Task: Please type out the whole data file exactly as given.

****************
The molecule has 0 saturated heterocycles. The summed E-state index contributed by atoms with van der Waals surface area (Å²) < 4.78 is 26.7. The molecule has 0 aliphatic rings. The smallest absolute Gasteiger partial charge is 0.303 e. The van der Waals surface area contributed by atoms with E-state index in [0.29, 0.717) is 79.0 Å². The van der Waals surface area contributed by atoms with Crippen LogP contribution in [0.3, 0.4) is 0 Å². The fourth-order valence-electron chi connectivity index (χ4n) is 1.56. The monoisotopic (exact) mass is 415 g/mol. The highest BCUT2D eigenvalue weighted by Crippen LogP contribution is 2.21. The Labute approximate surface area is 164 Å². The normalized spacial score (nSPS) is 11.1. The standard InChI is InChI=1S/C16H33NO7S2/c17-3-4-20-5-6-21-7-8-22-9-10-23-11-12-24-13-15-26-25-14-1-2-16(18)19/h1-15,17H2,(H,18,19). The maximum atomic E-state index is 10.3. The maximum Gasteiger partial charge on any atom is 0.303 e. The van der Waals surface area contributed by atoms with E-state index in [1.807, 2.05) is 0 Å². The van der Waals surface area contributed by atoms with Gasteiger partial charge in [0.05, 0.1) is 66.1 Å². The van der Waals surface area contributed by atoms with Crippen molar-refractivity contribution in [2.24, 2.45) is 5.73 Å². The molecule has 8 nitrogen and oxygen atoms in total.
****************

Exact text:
The molecule has 0 saturated heterocycles. The summed E-state index contributed by atoms with van der Waals surface area (Å²) < 4.78 is 26.7. The molecule has 0 aliphatic rings. The smallest absolute Gasteiger partial charge is 0.303 e. The van der Waals surface area contributed by atoms with E-state index in [0.29, 0.717) is 79.0 Å². The van der Waals surface area contributed by atoms with Crippen LogP contribution in [0.3, 0.4) is 0 Å². The fourth-order valence-electron chi connectivity index (χ4n) is 1.56. The monoisotopic (exact) mass is 415 g/mol. The highest BCUT2D eigenvalue weighted by Crippen LogP contribution is 2.21. The Labute approximate surface area is 164 Å². The normalized spacial score (nSPS) is 11.1. The standard InChI is InChI=1S/C16H33NO7S2/c17-3-4-20-5-6-21-7-8-22-9-10-23-11-12-24-13-15-26-25-14-1-2-16(18)19/h1-15,17H2,(H,18,19). The maximum atomic E-state index is 10.3. The maximum Gasteiger partial charge on any atom is 0.303 e. The van der Waals surface area contributed by atoms with E-state index in [1.807, 2.05) is 0 Å². The van der Waals surface area contributed by atoms with Gasteiger partial charge in [0.05, 0.1) is 66.1 Å². The van der Waals surface area contributed by atoms with Crippen molar-refractivity contribution in [2.24, 2.45) is 5.73 Å². The molecule has 8 nitrogen and oxygen atoms in total.